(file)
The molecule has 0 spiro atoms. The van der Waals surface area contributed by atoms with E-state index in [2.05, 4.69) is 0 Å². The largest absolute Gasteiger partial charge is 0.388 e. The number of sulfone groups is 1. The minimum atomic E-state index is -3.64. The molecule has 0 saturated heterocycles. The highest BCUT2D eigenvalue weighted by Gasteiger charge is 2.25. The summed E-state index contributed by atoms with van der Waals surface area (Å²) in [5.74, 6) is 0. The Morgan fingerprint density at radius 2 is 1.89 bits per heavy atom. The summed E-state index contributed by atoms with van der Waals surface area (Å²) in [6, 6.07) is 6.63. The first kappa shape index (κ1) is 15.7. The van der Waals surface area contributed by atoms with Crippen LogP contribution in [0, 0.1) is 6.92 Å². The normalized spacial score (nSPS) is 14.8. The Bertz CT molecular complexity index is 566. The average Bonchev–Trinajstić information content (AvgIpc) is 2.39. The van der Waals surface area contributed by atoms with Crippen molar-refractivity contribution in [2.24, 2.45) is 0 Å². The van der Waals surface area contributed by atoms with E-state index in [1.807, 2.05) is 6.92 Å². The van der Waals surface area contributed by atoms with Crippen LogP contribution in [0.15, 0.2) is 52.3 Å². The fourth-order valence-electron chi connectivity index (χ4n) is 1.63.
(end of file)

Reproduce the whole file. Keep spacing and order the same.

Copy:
The molecule has 0 spiro atoms. The van der Waals surface area contributed by atoms with E-state index in [2.05, 4.69) is 0 Å². The largest absolute Gasteiger partial charge is 0.388 e. The number of sulfone groups is 1. The minimum atomic E-state index is -3.64. The molecule has 0 saturated heterocycles. The highest BCUT2D eigenvalue weighted by Gasteiger charge is 2.25. The summed E-state index contributed by atoms with van der Waals surface area (Å²) in [5.74, 6) is 0. The Morgan fingerprint density at radius 2 is 1.89 bits per heavy atom. The summed E-state index contributed by atoms with van der Waals surface area (Å²) in [6, 6.07) is 6.63. The first kappa shape index (κ1) is 15.7. The van der Waals surface area contributed by atoms with Crippen LogP contribution in [0, 0.1) is 6.92 Å². The normalized spacial score (nSPS) is 14.8. The Bertz CT molecular complexity index is 566. The average Bonchev–Trinajstić information content (AvgIpc) is 2.39. The van der Waals surface area contributed by atoms with Crippen molar-refractivity contribution in [2.24, 2.45) is 0 Å². The van der Waals surface area contributed by atoms with E-state index in [1.807, 2.05) is 6.92 Å². The van der Waals surface area contributed by atoms with Crippen LogP contribution in [0.15, 0.2) is 52.3 Å². The fourth-order valence-electron chi connectivity index (χ4n) is 1.63.